By not engaging with the issue at all, Tai is essentially saying that there is no need to question whether the Qing and the ROC acted as colonizers: it is assumed by their exclusion from this chapter that they did not. I disagree, strongly. What is the justification for this? How did they act meaningfully differently from any other foreign occupiers? Is it because some people still argue that the legal structures that kept (and keep) these governments in place are not generally considered "colonial", even if the actions of the government absolutely are? Is it because the colonizers came from China, so they aren't different enough to be "colonizers"? None of these options is convincing, so it doesn't really matter which assumption informed Tai's thinking. 

One final matter must be dealt with: the translation. I don't want to say too much about this, as I am not against a non-native speaker doing a translation, and don't want to come across otherwise. However, there are some real issues here. Some of these are mildly humorous rather than overtly confusing ("The Taiwanese are a generous and tolerable people" -- a stereotype, but I understood what was meant).  Other areas, however, simply don't cohere well, and small mistakes come across as unprofessional, such as calling the DPP the "DDP".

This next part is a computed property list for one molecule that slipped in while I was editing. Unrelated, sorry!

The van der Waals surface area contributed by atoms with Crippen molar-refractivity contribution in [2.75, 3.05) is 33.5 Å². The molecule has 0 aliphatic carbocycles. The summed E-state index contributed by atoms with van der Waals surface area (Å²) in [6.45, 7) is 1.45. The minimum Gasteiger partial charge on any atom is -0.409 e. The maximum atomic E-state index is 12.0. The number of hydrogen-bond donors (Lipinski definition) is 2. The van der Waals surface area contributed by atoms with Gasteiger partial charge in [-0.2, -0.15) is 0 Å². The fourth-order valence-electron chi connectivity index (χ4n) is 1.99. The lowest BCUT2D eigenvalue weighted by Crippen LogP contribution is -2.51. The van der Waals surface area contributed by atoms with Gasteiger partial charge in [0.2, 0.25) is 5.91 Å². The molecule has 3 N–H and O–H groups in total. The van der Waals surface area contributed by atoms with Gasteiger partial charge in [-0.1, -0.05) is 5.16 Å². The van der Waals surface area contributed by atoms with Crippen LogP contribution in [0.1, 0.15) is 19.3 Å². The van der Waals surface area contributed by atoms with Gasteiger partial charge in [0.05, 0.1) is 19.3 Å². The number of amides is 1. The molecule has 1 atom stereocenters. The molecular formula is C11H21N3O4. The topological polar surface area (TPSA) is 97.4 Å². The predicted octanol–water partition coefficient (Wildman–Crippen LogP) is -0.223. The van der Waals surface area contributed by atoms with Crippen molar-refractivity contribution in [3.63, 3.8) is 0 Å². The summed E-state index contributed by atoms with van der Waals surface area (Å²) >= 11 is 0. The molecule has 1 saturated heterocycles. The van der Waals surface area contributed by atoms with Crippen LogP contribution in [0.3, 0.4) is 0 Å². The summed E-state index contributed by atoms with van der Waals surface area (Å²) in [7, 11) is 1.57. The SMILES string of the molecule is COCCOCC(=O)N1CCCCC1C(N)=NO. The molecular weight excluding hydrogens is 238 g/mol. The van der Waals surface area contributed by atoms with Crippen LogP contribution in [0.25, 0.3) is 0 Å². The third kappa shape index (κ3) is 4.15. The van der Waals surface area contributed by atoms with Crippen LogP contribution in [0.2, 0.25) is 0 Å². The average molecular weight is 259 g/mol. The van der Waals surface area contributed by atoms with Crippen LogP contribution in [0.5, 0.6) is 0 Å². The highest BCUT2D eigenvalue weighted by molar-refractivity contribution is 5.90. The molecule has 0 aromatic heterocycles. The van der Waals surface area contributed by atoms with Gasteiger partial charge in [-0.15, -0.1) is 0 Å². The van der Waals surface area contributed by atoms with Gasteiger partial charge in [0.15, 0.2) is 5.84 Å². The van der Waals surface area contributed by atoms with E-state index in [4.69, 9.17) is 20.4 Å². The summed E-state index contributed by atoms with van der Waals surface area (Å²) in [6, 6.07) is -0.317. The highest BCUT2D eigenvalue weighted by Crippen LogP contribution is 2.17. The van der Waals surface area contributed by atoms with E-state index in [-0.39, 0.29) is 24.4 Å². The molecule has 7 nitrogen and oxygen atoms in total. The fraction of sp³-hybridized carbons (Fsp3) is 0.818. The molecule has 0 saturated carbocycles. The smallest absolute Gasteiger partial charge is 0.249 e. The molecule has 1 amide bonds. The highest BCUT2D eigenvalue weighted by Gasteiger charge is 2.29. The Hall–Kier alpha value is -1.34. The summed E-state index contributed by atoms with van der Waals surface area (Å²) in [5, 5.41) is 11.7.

Even native-speaker translations benefit from a good editor, and that's what this book needs, too. Translators are not editors and shouldn't be asked to do both jobs: in an ideal world, there's funding for both. It's a shame that dedicated and sincere Taiwanese voices are perhaps not being heard more widely because the funding just isn't there to hire a good editor. 

There are reasons to choose this particular book, however. Like every other general history we've read, it takes a pro-Taiwan stance. Honestly, I think this is because reality leans pro-Taiwan: the case for Taiwan is based on certain objective truths, such as the traumas of the authoritarian era or the simple fact that the Taiwan is not currently controlled by China, and does not wish to be a part of China, period. There's probably another reason at play, however: if you're so in love with the concept of Taiwan-as-China, why would you write a history book focusing on Taiwan? You'd probably just write a history of China and include Taiwan as a small part of it.